Yahoo’s Jerry Yang, an icon in the search business and a focus of shareholder angst after refusing the Microsoft deal earlier this year, is stepping down as CEO. The move is not a surprise, given that it now appears that there is no way shareholders could hope to recover what they lost when Microsoft was turned away.
Since the decision, which resulted in a board change led by Icahn, Yang has failed to offer any constructive steps to building value as an independent company. The board is likely to at least consider Susan Decker, the president, as successor. We believe this would be a mistake; she might well prove simply a proxy for Yang’s views.
The Obama economic plan, and economic team, are both taking shape and the Street likes what it has seen. Obama is set to name NY Fed chairman Tim Geithner as Secretary of the Treasury and Lawrence Summers as chief economic advisor. The former set up a major gain in the Dow on Friday.
The Obama camp has announced it will pursue a broad infrastructure-modernization and works program stimulus that could involve more than $600 billion and take two years. Over the weekend, the government decided to rescue CitiBank, removing the risk of a major bank failure from the market and signaling the end of the apparent policy of non-intervention that allowed speculators to hammer stocks without fear of being trapped by good news. The deal will involve U.S. guarantee of certain mortgage-backed assets, totaling over $300 billion and including some commercial mortgage-backed securities that appeared to be the new problem with Citi. The government will also get $7B in new preferred stock.
Many believe that the move was generated by Obama administration intervention, and in particular Geithner’s relationship with Paulson, and this was the strongest signal that there might not be a period of inaction between administrations. The auto industry, reluctant to agree to sweeping changes that Congress was likely to demand in return for a loan, is now lobbying for a loan program to automakers’ finance arms to spur demand again. The Fed is reviewing measures that would pump up the money supply via direct lending, and also lower long-term rates; these would presumably supplement the traditional rate cuts that are now nearly at an end as rates hit 1%. All this has made the markets happy; U.S. futures were higher this morning, Europe was strong and Asia mixed with Japan higher.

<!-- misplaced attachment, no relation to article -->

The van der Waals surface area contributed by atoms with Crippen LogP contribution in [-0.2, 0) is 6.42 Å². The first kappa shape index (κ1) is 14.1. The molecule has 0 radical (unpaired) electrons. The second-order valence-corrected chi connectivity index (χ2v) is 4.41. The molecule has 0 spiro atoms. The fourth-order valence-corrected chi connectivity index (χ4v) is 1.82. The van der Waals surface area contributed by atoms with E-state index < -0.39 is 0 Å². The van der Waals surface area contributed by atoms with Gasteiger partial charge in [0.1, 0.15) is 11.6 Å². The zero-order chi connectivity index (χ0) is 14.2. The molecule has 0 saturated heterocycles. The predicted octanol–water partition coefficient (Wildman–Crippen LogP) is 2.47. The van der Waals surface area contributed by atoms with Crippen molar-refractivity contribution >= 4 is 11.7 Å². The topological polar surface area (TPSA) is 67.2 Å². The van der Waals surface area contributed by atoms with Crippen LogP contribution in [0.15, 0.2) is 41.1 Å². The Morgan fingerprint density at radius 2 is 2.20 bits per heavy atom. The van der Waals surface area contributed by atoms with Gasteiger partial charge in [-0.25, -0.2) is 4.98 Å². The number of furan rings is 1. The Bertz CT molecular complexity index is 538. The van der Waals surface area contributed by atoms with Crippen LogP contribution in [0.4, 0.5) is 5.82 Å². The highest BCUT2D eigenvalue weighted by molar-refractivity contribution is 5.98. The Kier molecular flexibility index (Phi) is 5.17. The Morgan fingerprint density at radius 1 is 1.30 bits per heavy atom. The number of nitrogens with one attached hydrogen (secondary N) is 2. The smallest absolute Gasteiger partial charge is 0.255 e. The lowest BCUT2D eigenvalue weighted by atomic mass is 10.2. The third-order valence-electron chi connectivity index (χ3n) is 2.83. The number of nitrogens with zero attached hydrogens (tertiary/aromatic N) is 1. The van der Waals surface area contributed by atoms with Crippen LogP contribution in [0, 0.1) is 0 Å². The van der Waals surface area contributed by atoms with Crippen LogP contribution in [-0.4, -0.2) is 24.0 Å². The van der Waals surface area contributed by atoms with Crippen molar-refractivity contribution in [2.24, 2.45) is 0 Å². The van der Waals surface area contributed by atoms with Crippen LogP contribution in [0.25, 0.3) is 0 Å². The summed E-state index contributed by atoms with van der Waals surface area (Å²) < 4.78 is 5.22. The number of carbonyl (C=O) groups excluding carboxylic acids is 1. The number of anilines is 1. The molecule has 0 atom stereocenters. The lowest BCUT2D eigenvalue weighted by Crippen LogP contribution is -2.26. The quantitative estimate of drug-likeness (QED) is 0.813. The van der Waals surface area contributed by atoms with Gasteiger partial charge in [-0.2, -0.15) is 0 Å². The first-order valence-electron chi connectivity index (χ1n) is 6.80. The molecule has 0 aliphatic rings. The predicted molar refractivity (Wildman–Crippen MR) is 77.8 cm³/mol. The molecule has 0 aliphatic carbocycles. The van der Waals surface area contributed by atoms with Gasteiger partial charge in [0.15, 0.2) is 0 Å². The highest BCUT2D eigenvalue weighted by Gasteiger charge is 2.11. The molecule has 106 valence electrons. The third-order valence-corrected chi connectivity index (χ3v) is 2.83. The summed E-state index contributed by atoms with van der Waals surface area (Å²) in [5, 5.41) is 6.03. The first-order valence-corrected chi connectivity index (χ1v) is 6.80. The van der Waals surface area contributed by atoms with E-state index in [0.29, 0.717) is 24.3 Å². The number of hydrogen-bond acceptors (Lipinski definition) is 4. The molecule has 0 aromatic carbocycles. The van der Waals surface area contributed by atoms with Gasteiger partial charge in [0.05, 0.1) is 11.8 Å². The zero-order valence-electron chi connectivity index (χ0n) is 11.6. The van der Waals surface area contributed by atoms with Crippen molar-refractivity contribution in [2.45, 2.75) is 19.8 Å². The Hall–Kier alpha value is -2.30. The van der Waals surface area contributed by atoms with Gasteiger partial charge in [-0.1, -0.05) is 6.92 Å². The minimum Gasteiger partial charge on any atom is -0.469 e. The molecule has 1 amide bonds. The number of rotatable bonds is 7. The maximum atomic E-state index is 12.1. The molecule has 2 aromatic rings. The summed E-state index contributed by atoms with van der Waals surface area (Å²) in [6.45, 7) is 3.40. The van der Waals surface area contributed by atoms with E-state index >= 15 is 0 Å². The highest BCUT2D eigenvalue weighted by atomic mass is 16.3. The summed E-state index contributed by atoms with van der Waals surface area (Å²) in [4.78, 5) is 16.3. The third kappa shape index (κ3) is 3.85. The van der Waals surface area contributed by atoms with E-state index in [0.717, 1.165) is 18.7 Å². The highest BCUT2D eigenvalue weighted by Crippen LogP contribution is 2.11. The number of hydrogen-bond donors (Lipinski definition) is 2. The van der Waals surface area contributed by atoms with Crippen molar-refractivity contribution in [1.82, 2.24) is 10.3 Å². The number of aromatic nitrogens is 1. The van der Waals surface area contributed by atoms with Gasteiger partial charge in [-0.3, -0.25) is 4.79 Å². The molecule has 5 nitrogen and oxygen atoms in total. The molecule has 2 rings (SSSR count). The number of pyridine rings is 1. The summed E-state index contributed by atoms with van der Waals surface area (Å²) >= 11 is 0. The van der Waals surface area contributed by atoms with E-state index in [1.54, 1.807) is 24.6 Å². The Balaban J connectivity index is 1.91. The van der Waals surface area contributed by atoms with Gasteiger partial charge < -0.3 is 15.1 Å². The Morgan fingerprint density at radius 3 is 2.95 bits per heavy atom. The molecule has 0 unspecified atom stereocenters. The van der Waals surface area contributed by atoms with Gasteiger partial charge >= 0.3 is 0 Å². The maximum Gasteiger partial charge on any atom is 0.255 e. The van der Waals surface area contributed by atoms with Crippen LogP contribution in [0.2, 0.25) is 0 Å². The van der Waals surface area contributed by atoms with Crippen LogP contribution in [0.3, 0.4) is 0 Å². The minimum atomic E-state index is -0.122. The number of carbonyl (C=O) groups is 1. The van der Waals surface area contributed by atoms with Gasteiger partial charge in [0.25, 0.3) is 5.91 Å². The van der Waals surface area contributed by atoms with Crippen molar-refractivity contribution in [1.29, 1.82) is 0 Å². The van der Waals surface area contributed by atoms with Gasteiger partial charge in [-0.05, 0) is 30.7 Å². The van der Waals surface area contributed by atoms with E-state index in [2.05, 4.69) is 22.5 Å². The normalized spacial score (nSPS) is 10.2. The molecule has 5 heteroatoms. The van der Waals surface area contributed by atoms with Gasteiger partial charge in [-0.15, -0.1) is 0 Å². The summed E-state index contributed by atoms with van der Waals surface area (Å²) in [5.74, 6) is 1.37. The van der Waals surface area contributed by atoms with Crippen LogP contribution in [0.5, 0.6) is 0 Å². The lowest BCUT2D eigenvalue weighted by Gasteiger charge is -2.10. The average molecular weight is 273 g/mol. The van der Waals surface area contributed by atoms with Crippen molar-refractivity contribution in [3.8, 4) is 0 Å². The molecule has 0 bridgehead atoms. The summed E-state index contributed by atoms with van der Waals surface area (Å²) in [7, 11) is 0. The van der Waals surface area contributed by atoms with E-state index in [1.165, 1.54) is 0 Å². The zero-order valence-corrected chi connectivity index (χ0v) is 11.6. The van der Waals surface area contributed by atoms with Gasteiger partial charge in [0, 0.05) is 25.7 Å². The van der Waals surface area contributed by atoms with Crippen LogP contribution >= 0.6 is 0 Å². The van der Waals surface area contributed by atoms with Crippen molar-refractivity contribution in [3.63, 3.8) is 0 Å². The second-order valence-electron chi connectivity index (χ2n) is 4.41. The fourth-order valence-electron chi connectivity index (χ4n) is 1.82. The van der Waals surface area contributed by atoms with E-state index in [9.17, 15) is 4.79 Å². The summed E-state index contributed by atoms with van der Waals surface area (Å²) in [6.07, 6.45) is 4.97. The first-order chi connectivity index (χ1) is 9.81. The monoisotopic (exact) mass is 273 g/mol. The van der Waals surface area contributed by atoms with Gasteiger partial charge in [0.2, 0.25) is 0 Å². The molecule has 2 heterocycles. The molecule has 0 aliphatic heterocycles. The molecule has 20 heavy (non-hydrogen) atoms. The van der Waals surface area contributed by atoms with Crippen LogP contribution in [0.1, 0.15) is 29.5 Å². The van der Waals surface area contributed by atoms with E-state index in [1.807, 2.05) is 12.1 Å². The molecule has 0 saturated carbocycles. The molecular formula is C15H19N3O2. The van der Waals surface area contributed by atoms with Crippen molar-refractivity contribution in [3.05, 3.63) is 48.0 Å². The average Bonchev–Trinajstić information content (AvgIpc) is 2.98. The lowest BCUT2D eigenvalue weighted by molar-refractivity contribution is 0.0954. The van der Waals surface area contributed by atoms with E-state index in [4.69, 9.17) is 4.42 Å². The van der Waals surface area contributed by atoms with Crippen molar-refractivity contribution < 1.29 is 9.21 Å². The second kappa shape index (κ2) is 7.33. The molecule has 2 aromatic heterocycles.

Worldwide broadband subscribers have reportedly passed the 400 million mark, and some telco planners are now seriously looking at broadband as their “dialtone” service in both wireline and wireless—but beyond 2011.
The decision to move to a universal broadband delivery would increase capex, but it is apparently being driven by the cost of the dualistic voice/data structure that is now in place. The barrier is monetization of broadband, which has lagged expectations for both wireless and wireline. Operators believe that additional capital and operational savings are also likely to be necessary. We provide some insight into current operator views of the future in the next issue of Netwatcher which will be released this weekend.
Ericsson is fielding a line of packet optical gear designed to address the expected surge in metro networking. The new products will support a T-MPLS control plane, but Ericsson plans to upgrade to the more modern MPLS-TP and is also considering PBT (PBB-TE).
Metro capacity may be driven by a host of factors in 2009 and 2010 and the operators may be more interested than usual in the optical layer. This has implications on the Carrier Ethernet and IP MPLS wars since optical spending tends to encourage operators to deploy some control plane architecture, and that could then pull through either switches or routers.